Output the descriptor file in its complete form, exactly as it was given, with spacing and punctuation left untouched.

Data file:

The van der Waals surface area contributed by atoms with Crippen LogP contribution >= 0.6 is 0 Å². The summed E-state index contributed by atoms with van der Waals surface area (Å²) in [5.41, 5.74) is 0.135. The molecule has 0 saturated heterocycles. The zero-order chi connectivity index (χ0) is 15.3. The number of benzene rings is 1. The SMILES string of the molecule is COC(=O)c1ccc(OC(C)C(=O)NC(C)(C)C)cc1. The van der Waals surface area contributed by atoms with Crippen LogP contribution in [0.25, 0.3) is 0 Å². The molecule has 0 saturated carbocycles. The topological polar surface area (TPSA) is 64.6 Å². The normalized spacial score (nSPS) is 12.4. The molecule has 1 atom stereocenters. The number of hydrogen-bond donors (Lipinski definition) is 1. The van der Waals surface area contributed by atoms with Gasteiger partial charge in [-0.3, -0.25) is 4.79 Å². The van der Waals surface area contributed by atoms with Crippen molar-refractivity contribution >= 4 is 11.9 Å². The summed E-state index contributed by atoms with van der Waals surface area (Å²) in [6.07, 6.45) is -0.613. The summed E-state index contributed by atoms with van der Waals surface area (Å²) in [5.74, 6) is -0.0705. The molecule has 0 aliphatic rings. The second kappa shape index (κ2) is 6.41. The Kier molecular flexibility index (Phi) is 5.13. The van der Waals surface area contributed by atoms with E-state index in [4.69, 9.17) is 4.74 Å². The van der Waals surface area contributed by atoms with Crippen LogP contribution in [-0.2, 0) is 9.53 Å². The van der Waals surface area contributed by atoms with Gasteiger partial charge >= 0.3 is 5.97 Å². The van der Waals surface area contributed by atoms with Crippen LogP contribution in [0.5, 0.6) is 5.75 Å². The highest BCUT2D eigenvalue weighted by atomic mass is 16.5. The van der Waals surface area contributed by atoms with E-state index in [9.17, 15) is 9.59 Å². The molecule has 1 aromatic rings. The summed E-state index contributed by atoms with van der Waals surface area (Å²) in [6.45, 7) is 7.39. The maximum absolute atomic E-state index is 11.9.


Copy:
The van der Waals surface area contributed by atoms with Crippen LogP contribution >= 0.6 is 0 Å². The summed E-state index contributed by atoms with van der Waals surface area (Å²) in [5.41, 5.74) is 0.135. The molecule has 0 saturated heterocycles. The zero-order chi connectivity index (χ0) is 15.3. The number of benzene rings is 1. The SMILES string of the molecule is COC(=O)c1ccc(OC(C)C(=O)NC(C)(C)C)cc1. The van der Waals surface area contributed by atoms with Crippen LogP contribution in [0.25, 0.3) is 0 Å². The molecule has 0 saturated carbocycles. The topological polar surface area (TPSA) is 64.6 Å². The normalized spacial score (nSPS) is 12.4. The molecule has 1 atom stereocenters. The number of hydrogen-bond donors (Lipinski definition) is 1. The van der Waals surface area contributed by atoms with Gasteiger partial charge in [-0.3, -0.25) is 4.79 Å². The van der Waals surface area contributed by atoms with Crippen molar-refractivity contribution >= 4 is 11.9 Å². The summed E-state index contributed by atoms with van der Waals surface area (Å²) in [6.07, 6.45) is -0.613. The summed E-state index contributed by atoms with van der Waals surface area (Å²) in [5.74, 6) is -0.0705. The molecule has 0 aliphatic rings. The second kappa shape index (κ2) is 6.41. The Kier molecular flexibility index (Phi) is 5.13. The van der Waals surface area contributed by atoms with E-state index in [4.69, 9.17) is 4.74 Å². The van der Waals surface area contributed by atoms with Crippen LogP contribution in [-0.2, 0) is 9.53 Å². The van der Waals surface area contributed by atoms with Gasteiger partial charge >= 0.3 is 5.97 Å². The van der Waals surface area contributed by atoms with Crippen LogP contribution in [0.5, 0.6) is 5.75 Å². The highest BCUT2D eigenvalue weighted by atomic mass is 16.5. The van der Waals surface area contributed by atoms with E-state index in [9.17, 15) is 9.59 Å². The molecule has 1 aromatic rings. The summed E-state index contributed by atoms with van der Waals surface area (Å²) in [6.45, 7) is 7.39. The maximum absolute atomic E-state index is 11.9.